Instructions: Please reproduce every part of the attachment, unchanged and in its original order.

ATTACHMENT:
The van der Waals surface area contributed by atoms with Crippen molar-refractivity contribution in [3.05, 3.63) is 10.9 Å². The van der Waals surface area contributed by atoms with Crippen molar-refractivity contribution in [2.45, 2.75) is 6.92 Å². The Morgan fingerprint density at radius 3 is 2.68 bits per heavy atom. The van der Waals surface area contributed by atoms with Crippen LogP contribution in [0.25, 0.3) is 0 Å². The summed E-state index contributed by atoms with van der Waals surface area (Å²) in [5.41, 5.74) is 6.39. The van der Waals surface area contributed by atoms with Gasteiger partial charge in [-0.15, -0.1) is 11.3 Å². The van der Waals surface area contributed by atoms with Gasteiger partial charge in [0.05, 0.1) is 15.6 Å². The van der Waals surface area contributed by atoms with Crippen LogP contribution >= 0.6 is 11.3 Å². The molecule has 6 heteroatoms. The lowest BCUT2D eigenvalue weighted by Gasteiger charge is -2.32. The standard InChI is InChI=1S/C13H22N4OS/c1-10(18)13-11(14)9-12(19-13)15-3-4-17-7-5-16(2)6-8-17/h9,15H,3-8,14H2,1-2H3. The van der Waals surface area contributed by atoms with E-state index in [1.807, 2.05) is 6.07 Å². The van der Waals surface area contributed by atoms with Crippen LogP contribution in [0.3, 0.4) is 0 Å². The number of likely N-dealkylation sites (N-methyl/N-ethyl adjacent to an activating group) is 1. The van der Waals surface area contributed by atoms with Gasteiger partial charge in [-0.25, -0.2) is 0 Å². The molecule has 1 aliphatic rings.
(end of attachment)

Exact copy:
The van der Waals surface area contributed by atoms with Crippen molar-refractivity contribution in [3.05, 3.63) is 10.9 Å². The van der Waals surface area contributed by atoms with Crippen molar-refractivity contribution in [2.45, 2.75) is 6.92 Å². The Morgan fingerprint density at radius 3 is 2.68 bits per heavy atom. The van der Waals surface area contributed by atoms with Crippen LogP contribution in [0.25, 0.3) is 0 Å². The summed E-state index contributed by atoms with van der Waals surface area (Å²) in [5.41, 5.74) is 6.39. The van der Waals surface area contributed by atoms with Gasteiger partial charge in [-0.15, -0.1) is 11.3 Å². The van der Waals surface area contributed by atoms with Gasteiger partial charge in [0.05, 0.1) is 15.6 Å². The van der Waals surface area contributed by atoms with Crippen LogP contribution >= 0.6 is 11.3 Å². The molecule has 6 heteroatoms. The lowest BCUT2D eigenvalue weighted by Gasteiger charge is -2.32. The standard InChI is InChI=1S/C13H22N4OS/c1-10(18)13-11(14)9-12(19-13)15-3-4-17-7-5-16(2)6-8-17/h9,15H,3-8,14H2,1-2H3. The van der Waals surface area contributed by atoms with E-state index in [1.807, 2.05) is 6.07 Å². The van der Waals surface area contributed by atoms with Crippen LogP contribution in [0.3, 0.4) is 0 Å². The number of likely N-dealkylation sites (N-methyl/N-ethyl adjacent to an activating group) is 1. The van der Waals surface area contributed by atoms with Gasteiger partial charge in [-0.25, -0.2) is 0 Å². The molecule has 1 aliphatic rings.